Robert Hooke was a famous scientist, born in 1635. He most famously discovered the Law of Elasticity (or Hooke’s Law) and did a huge amount of work on microbiology (he published a famous book called Micrographia, which included sketches of various natural things under a microscope).
Hooke was the scientist who coined the term "cell", so we refer to the billions of tiny pieces that make up everything as cells because of him!
Hooke also studied the planets, and invented a process for telling the time accurately, as well as being an accomplished architect.
His wide ranging contributions have often been compared to those of Leonardo da Vinci, and he is referred to as a ‘polymath’ because he studied and contributed to so many subjects.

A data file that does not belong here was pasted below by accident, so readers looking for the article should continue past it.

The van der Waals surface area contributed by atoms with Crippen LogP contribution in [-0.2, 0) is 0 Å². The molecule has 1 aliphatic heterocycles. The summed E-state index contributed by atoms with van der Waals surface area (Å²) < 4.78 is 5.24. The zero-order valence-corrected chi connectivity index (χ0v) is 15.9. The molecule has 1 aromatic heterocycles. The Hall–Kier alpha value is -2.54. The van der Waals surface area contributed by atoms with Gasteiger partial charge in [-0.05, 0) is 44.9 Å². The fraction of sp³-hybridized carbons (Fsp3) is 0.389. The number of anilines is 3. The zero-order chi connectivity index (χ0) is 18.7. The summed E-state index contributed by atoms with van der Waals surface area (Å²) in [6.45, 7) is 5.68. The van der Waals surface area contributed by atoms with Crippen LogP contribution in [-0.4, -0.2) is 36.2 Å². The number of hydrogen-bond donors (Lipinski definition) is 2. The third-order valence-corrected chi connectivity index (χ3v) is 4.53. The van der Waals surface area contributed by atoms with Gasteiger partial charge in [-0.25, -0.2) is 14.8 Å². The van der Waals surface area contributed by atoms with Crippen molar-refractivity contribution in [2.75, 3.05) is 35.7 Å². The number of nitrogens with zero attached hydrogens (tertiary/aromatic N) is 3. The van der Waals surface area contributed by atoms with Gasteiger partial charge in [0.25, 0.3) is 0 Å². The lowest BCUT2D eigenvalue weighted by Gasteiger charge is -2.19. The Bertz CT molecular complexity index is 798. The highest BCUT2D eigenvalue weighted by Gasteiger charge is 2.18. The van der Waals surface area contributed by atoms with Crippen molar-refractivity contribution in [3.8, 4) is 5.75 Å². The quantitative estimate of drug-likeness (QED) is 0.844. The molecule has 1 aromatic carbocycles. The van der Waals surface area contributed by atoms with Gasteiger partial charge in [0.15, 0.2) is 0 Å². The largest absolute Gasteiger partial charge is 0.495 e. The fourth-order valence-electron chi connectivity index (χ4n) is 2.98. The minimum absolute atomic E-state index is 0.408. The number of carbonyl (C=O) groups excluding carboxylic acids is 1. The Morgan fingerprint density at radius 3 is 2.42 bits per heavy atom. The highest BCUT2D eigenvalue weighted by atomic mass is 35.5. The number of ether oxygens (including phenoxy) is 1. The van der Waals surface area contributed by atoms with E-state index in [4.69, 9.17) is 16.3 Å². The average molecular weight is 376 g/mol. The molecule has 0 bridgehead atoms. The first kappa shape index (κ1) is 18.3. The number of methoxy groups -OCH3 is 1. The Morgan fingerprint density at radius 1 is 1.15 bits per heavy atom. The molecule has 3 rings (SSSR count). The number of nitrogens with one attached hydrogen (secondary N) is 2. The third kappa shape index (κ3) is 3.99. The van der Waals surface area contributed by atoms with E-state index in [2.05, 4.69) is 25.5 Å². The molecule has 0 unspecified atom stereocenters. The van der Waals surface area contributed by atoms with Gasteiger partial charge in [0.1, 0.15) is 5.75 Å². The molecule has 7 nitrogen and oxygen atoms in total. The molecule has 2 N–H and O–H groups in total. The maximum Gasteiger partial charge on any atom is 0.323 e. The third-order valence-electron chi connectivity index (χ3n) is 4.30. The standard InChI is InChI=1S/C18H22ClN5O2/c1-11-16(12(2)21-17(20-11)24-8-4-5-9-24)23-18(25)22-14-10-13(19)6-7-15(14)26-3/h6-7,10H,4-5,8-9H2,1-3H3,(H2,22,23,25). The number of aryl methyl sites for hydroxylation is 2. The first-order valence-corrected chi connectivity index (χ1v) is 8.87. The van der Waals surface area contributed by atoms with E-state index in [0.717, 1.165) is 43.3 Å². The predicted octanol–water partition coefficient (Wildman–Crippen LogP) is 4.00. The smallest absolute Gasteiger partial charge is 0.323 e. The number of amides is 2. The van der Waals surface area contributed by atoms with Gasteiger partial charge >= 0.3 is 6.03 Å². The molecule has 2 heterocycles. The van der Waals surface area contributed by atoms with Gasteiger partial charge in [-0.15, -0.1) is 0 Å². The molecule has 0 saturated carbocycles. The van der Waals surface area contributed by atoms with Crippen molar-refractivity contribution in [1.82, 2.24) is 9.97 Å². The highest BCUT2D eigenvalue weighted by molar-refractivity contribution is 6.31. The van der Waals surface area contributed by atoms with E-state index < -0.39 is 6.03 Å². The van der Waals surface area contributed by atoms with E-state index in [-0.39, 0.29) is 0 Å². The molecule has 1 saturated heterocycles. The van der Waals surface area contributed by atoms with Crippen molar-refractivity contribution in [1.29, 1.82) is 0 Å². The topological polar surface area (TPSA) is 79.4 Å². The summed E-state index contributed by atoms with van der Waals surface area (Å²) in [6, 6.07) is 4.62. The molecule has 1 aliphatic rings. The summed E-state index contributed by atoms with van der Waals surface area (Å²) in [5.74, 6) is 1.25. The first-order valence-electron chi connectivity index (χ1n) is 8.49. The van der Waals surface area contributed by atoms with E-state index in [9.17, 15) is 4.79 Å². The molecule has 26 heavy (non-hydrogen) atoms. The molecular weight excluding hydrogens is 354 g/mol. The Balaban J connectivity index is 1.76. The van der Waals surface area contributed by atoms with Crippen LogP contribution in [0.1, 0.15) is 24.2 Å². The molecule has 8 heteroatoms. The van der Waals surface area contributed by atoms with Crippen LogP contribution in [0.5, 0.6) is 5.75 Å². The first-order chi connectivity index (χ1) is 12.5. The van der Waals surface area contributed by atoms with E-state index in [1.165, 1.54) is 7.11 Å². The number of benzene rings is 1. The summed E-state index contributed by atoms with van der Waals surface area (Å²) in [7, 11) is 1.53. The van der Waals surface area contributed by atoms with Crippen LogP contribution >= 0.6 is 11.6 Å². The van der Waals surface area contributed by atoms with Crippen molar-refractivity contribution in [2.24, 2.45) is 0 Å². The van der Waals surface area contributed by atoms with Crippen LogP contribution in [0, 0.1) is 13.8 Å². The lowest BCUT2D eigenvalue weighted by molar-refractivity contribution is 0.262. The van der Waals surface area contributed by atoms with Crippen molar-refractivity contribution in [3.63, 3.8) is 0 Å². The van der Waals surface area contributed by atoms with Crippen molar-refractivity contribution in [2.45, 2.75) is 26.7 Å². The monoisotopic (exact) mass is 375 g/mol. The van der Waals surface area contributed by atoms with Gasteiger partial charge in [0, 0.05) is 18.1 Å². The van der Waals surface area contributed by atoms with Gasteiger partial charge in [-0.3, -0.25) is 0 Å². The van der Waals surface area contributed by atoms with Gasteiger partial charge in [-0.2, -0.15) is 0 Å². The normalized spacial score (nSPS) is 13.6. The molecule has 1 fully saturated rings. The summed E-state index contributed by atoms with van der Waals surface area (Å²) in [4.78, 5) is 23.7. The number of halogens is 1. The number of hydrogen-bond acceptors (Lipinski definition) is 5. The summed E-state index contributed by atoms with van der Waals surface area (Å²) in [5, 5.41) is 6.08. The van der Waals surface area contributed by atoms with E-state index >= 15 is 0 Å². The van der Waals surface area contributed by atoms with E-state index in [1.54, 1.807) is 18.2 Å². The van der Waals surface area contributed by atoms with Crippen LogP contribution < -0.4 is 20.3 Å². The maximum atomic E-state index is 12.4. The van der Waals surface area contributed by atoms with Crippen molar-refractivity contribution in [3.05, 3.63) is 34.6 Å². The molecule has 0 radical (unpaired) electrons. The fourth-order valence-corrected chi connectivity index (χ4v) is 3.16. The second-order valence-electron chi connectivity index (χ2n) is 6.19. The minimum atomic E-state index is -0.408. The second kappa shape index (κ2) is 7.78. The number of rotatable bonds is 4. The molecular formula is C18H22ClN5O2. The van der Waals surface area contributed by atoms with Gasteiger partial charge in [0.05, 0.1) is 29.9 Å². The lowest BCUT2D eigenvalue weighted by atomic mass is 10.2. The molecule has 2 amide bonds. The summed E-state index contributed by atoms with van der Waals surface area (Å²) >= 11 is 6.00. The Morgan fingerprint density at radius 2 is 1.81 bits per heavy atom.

Top 10 facts
- There is a crater on the moon called the Hooke Crater, named after Robert Hooke.
- Hooke took organ lessons.
- No portraits of Hooke exist, so it is tricky to know exactly what he looked like.
- Hooke was also an architect – he made most of his money by designing buildings and was appointed Surveyor to the City of London after the Great Fire of 1666.
- Hooke discovered that cells make up every living thing.
- In 1662, Hooke became the Curator of Experiments at the Royal Society, a role he did for 40 years.
- Hooke was very good at drawing, and when he was young his father thought he might become an artist.